Archive for the 'Recent Home Video' Category
In general, I am not a fan of “director’s cuts,” or extended versions of theatrical releases. With very few exceptions, such as Milos Forman’s Amadeus, the addition of “restored” footage makes little or no impact on the effectiveness of a movie. Peter Jackson’s extended version of The Fellowship of the Ring is one of these rare exceptions. In fact, the additions that Jackson has made—scattered widely across its three-plus hour running time—transform Fellowship from a very good movie into a truly great film.
Conventional wisdom dictates that movie scripts be designed and function in much the same way as a short story; another apt comparison would be the musical form of the overture.
And just as most stories are short in comparison to J.R.R. Tolkien’s epic, so are most movies mere overtures in comparison to Peter Jackson’s unprecedented cinematic achievement. A running time of three-plus hours certainly allows a design reminiscent of a symphony’s multiple, distinct movements—even, as in this case, the many “false” endings for which symphonies are often criticized.
The World of Yesterday’s Future
In 2003, Disney struck it big when they turned one of their amusement park attractions, “Pirates of the Caribbean”, into a multi-million dollar movie franchise. If a movie based on a single attraction could be so successful, imagine what a movie based on an entire section of Disneyland might do! That might not have exactly been the thinking that led to the new movie Tomorrowland, but the movie is nevertheless the Disney Company’s newest attempt to turn part of their theme park into a movie franchise. The hope, of course, is that the movie turns out to be more Pirates of the Caribbean and less Haunted Mansion.
Jackson’s filmed version of The Two Towers is not the same story as Tolkien’s. The titular towers are not even the same as those emphasized by Tolkien: Orthanc and Barad-dûr have been substituted for Minas Morgul and Minas Tirith. The framework of Jackson’s story is provided by the Axis of Evil which hems in and ravages Rohan and Gondor; Tolkien’s framework places more emphasis on the battle for right, waged in the shadowlands which form between darkness and light. With a different framework come different details.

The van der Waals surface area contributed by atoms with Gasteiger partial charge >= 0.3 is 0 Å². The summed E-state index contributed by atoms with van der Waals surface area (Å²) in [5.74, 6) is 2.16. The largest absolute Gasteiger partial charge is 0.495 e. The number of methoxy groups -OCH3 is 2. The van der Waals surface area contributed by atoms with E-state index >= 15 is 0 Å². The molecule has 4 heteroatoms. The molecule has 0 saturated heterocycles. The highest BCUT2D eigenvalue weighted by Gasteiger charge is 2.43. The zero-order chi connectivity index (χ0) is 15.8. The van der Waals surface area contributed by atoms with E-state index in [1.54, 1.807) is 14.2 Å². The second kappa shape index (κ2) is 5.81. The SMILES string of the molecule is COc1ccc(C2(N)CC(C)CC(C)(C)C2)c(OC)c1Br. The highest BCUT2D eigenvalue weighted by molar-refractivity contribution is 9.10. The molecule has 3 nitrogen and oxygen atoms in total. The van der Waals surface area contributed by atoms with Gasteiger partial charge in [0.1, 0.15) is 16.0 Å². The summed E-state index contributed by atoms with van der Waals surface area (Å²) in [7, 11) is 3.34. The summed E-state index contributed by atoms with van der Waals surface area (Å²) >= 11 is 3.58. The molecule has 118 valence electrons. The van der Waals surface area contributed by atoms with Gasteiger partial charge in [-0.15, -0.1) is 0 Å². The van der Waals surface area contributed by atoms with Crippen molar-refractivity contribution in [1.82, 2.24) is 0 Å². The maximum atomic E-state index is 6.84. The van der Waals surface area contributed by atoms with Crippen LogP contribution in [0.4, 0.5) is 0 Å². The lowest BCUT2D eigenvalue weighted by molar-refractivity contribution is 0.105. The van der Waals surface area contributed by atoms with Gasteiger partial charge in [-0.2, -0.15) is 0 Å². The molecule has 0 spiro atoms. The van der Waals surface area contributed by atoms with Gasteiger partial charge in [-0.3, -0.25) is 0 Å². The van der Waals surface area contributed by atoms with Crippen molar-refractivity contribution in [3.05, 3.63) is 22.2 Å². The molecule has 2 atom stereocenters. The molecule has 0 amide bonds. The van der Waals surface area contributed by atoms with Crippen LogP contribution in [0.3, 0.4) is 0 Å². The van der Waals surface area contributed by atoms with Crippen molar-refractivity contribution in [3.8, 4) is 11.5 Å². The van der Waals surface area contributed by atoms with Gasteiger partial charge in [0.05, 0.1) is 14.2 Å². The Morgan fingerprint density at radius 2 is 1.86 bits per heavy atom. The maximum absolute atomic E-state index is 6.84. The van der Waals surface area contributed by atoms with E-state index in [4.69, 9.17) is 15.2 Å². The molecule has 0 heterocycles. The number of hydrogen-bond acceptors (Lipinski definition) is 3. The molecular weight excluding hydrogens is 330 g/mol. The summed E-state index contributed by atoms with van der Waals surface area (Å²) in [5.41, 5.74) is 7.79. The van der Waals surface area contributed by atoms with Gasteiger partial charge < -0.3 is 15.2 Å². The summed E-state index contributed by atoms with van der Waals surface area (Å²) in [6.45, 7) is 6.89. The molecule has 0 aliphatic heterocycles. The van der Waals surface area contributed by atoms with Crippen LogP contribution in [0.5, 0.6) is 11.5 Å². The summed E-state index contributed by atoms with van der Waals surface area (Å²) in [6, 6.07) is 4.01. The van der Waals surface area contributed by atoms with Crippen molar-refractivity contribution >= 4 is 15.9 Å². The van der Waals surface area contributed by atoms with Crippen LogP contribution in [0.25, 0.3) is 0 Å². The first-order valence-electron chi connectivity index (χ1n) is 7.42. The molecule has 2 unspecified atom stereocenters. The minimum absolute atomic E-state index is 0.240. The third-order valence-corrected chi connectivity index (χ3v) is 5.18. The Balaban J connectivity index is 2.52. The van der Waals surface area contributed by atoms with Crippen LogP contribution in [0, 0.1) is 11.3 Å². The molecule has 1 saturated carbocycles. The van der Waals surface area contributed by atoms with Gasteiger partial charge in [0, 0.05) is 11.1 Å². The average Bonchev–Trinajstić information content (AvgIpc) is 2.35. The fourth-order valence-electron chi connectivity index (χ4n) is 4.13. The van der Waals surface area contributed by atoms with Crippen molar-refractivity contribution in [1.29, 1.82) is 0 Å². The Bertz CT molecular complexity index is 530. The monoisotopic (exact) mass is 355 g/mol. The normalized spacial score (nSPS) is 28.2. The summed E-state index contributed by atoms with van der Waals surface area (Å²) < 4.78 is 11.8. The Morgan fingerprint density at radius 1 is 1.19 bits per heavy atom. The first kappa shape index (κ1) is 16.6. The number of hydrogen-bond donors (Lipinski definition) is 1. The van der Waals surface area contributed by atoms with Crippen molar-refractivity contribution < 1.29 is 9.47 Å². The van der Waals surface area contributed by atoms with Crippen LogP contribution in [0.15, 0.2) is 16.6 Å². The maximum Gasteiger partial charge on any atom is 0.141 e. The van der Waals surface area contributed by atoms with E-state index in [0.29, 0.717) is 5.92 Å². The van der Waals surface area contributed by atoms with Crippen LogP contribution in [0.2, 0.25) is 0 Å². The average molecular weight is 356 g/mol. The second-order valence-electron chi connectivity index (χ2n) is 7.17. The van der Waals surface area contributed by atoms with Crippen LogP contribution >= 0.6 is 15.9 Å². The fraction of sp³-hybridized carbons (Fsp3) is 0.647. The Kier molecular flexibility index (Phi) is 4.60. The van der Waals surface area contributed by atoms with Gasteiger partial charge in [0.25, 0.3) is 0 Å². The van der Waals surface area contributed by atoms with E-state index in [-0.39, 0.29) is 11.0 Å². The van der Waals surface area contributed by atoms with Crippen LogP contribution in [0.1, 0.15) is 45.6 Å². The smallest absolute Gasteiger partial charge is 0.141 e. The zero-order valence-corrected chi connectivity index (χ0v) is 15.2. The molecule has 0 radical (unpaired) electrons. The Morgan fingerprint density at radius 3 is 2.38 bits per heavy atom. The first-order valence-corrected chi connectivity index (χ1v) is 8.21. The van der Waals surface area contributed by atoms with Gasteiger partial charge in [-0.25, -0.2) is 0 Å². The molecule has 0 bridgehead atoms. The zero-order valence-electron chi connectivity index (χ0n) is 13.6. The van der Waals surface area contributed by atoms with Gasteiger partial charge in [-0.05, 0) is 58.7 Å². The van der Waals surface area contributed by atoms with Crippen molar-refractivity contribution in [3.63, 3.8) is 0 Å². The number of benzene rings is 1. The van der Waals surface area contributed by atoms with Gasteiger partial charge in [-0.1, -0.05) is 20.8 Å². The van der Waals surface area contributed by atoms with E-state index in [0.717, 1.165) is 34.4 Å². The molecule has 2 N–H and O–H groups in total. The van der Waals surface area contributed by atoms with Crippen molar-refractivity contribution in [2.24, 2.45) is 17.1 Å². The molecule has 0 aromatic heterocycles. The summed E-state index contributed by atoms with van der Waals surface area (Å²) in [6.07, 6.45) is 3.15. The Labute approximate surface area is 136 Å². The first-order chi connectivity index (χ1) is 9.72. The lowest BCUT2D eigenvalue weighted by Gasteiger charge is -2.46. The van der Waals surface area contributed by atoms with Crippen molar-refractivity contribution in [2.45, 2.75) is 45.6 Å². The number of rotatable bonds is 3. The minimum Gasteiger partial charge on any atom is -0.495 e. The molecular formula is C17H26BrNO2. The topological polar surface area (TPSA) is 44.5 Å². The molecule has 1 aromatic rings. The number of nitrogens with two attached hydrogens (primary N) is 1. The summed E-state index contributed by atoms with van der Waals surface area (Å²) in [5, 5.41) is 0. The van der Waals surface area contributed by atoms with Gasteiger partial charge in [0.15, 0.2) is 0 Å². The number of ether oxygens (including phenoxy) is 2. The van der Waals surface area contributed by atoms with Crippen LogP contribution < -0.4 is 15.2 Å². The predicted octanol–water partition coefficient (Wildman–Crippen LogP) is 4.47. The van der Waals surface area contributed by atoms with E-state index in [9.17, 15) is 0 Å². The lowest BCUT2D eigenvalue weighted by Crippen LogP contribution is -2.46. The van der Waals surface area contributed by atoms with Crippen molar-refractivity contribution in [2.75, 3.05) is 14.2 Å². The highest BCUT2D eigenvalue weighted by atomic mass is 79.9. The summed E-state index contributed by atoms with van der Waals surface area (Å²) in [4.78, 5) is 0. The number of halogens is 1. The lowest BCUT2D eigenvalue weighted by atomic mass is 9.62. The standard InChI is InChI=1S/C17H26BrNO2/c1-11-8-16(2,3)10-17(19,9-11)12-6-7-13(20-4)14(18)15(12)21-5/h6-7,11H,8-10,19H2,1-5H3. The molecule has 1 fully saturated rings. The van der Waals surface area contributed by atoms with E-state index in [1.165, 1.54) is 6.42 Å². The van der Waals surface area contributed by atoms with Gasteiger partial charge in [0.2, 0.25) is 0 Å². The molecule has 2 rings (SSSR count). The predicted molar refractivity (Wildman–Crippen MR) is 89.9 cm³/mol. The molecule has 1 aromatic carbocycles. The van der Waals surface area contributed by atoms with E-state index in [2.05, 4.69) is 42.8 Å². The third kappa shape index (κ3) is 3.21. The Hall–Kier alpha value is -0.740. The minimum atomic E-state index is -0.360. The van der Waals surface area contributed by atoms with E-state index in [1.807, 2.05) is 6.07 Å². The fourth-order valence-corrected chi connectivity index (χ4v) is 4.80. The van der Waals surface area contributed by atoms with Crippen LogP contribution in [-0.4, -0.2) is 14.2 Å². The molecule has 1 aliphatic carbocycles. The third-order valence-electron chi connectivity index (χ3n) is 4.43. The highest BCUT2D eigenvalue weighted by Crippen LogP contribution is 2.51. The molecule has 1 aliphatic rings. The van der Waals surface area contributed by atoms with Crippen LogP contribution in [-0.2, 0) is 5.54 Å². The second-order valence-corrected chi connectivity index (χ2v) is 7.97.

Though it’s clear that this is a darker—and scarier—vision of Middle-earth than comes across on the printed page, obviously, the film succeeds as terrific entertainment for adolescents and adults, and will no doubt sate the appetite of Tolkien addicts at least for a few months. Box-office records will fall, and fall mightily. But what about the entire series? Will it become flabby and perfunctory, like the Star Wars series? Or will it actually build momentum, and end with as satisfying a conclusion as the novels?
An Action Extravaganza
Prior to the release of Joss Whedon’s The Avengers in 2012, there was some skepticism as to whether a comic book adventure featuring a team up of so many different superheroes could actually work. No one had ever really attempted such a project before and some of the biggest complaints about previous superhero films that failed were that they tried too hard to shoehorn multiple characters into one movie. Just think about Spider-Man 3. Whedon pulled it off, though, and The Avengers became a Hulk-sized smash. As a result, its sequel, Avengers: Age of Ultron, hasn’t faced much skepticism, but it has been challenged with some ridiculously high expectations.
The thing about a fantasy is that it is by definition unreal and fantastic; it doesn’t need to be grounded in reality. The Age of Adaline is a romantic fantasy about a woman who does not age, and the potential is there for it to be a classic movie fantasy—the kind of movie that allows the audience to escape from the restrictions of reality and just get swept away in the story and its characters. Unfortunately, even while providing us with some magical visuals, the creators of the movie keep trying to ground their movie in reality, making it difficult for the audience to willing suspend their disbelief.
A Fistful of Old Testament Justice
Make no mistake: there are no Christ figures in Leone’s Westerns. Mercy is as out of place in his landscape as Leone’s dusters. So this truth you will not find in Leone’s vision: God is found not merely in the satisfaction of retribution via human agents; he is also there in the desert, between oases, calling us to sit and dwell in the silence and wait not for an explosion but a still, small voice. As humans, we want justice, and we want it now, served our way. Leone’s films are visions for December 8 or September 12.
In 1971, folk singer Steve Tilston gave an interview in which he discussed his fears that wealth and fame might negatively affect his songwriting. The article was read by none other than John Lennon, who was inspired to write a letter to the then 21-year-old singer offering words of advice. In 2010, Tilston finally received the letter. That true story served as the inspiration for the new movie Danny Collins, the directorial debut of screenwriter Dan Fogelman.
Grown-Up Kids with Life-Sized Hot Wheels
The Fast and the Furious franchise has been around since 2001, but it really came into its own with the fourth installment in 2009. For that movie, the filmmakers threw out any attempts to keep the movies grounded in reality and just went for it with ridiculous stunts that defied all physics. The action scenes are so extreme they feel like they were written in the minds of young kids while racing their hot wheels around the house. Each of the two movies released since then have gone out of their way to try and outdo their predecessors and the latest installment, Furious 7, tries to do the same… and in many ways it succeeds.
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